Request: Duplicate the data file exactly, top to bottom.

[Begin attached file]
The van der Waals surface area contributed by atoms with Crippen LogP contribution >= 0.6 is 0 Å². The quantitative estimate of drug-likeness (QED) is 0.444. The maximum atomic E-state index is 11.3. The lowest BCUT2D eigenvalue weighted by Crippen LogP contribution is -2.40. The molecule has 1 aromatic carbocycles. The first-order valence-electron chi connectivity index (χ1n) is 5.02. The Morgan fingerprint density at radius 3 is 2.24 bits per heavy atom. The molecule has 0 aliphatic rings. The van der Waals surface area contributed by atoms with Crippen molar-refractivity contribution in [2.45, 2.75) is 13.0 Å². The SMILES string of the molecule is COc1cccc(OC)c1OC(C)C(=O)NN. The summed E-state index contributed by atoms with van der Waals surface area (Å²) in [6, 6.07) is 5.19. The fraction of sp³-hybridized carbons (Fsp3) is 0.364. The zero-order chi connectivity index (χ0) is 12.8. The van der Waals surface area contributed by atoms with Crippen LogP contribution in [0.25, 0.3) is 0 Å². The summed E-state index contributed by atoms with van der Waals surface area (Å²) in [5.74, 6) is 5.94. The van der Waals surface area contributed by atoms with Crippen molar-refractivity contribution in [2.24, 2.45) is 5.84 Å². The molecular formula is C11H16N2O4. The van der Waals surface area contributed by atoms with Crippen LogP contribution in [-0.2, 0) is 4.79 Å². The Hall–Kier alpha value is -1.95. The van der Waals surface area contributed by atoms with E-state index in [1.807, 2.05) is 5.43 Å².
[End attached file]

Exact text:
The van der Waals surface area contributed by atoms with Crippen LogP contribution >= 0.6 is 0 Å². The quantitative estimate of drug-likeness (QED) is 0.444. The maximum atomic E-state index is 11.3. The lowest BCUT2D eigenvalue weighted by Crippen LogP contribution is -2.40. The molecule has 1 aromatic carbocycles. The first-order valence-electron chi connectivity index (χ1n) is 5.02. The Morgan fingerprint density at radius 3 is 2.24 bits per heavy atom. The molecule has 0 aliphatic rings. The van der Waals surface area contributed by atoms with Crippen molar-refractivity contribution in [2.45, 2.75) is 13.0 Å². The SMILES string of the molecule is COc1cccc(OC)c1OC(C)C(=O)NN. The summed E-state index contributed by atoms with van der Waals surface area (Å²) in [6, 6.07) is 5.19. The fraction of sp³-hybridized carbons (Fsp3) is 0.364. The zero-order chi connectivity index (χ0) is 12.8. The van der Waals surface area contributed by atoms with Crippen LogP contribution in [0.25, 0.3) is 0 Å². The summed E-state index contributed by atoms with van der Waals surface area (Å²) in [5.74, 6) is 5.94. The van der Waals surface area contributed by atoms with Crippen molar-refractivity contribution in [2.24, 2.45) is 5.84 Å². The molecular formula is C11H16N2O4. The van der Waals surface area contributed by atoms with Crippen LogP contribution in [-0.2, 0) is 4.79 Å². The Hall–Kier alpha value is -1.95. The van der Waals surface area contributed by atoms with E-state index in [1.807, 2.05) is 5.43 Å².